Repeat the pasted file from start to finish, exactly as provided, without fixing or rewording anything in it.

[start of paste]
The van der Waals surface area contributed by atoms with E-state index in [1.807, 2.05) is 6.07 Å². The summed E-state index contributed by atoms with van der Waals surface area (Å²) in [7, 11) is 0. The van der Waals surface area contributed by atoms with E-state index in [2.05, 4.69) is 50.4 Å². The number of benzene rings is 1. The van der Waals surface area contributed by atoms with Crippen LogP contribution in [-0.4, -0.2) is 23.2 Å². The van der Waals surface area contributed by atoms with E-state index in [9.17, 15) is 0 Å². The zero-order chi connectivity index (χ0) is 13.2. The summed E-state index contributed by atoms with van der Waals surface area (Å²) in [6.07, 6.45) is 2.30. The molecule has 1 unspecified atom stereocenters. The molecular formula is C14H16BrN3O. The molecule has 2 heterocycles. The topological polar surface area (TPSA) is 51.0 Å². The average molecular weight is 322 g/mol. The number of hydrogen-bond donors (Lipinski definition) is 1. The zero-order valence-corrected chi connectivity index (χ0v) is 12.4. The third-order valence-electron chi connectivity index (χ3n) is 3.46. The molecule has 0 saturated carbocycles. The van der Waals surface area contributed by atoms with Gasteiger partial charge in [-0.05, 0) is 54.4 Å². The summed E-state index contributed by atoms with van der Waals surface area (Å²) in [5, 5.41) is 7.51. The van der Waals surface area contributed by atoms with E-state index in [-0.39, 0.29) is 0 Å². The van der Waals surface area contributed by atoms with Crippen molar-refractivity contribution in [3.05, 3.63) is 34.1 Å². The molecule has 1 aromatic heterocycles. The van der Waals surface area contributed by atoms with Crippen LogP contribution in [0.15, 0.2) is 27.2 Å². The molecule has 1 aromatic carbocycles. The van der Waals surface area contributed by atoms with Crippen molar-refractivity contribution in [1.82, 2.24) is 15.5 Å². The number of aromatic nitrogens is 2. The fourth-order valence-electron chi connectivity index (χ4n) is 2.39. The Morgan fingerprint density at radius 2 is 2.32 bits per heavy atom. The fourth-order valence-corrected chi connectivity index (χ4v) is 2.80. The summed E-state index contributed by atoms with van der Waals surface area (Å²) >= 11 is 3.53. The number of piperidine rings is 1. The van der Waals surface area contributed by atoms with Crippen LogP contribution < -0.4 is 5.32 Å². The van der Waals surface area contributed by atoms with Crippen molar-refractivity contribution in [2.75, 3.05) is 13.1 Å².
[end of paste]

The van der Waals surface area contributed by atoms with E-state index in [1.807, 2.05) is 6.07 Å². The summed E-state index contributed by atoms with van der Waals surface area (Å²) in [7, 11) is 0. The van der Waals surface area contributed by atoms with E-state index in [2.05, 4.69) is 50.4 Å². The number of benzene rings is 1. The van der Waals surface area contributed by atoms with Crippen LogP contribution in [-0.4, -0.2) is 23.2 Å². The van der Waals surface area contributed by atoms with E-state index in [9.17, 15) is 0 Å². The zero-order chi connectivity index (χ0) is 13.2. The summed E-state index contributed by atoms with van der Waals surface area (Å²) in [6.07, 6.45) is 2.30. The molecule has 1 unspecified atom stereocenters. The molecular formula is C14H16BrN3O. The molecule has 2 heterocycles. The topological polar surface area (TPSA) is 51.0 Å². The average molecular weight is 322 g/mol. The number of hydrogen-bond donors (Lipinski definition) is 1. The zero-order valence-corrected chi connectivity index (χ0v) is 12.4. The third-order valence-electron chi connectivity index (χ3n) is 3.46. The molecule has 0 saturated carbocycles. The van der Waals surface area contributed by atoms with Gasteiger partial charge in [-0.05, 0) is 54.4 Å². The summed E-state index contributed by atoms with van der Waals surface area (Å²) in [5, 5.41) is 7.51. The van der Waals surface area contributed by atoms with E-state index in [-0.39, 0.29) is 0 Å². The van der Waals surface area contributed by atoms with Crippen molar-refractivity contribution in [3.05, 3.63) is 34.1 Å². The molecule has 1 aromatic heterocycles. The van der Waals surface area contributed by atoms with Crippen LogP contribution in [0.15, 0.2) is 27.2 Å². The molecule has 1 aromatic carbocycles. The van der Waals surface area contributed by atoms with Crippen molar-refractivity contribution in [1.82, 2.24) is 15.5 Å². The number of aromatic nitrogens is 2. The fourth-order valence-electron chi connectivity index (χ4n) is 2.39. The Morgan fingerprint density at radius 2 is 2.32 bits per heavy atom. The fourth-order valence-corrected chi connectivity index (χ4v) is 2.80. The summed E-state index contributed by atoms with van der Waals surface area (Å²) >= 11 is 3.53. The number of piperidine rings is 1. The van der Waals surface area contributed by atoms with Crippen LogP contribution < -0.4 is 5.32 Å². The van der Waals surface area contributed by atoms with Crippen molar-refractivity contribution in [2.75, 3.05) is 13.1 Å².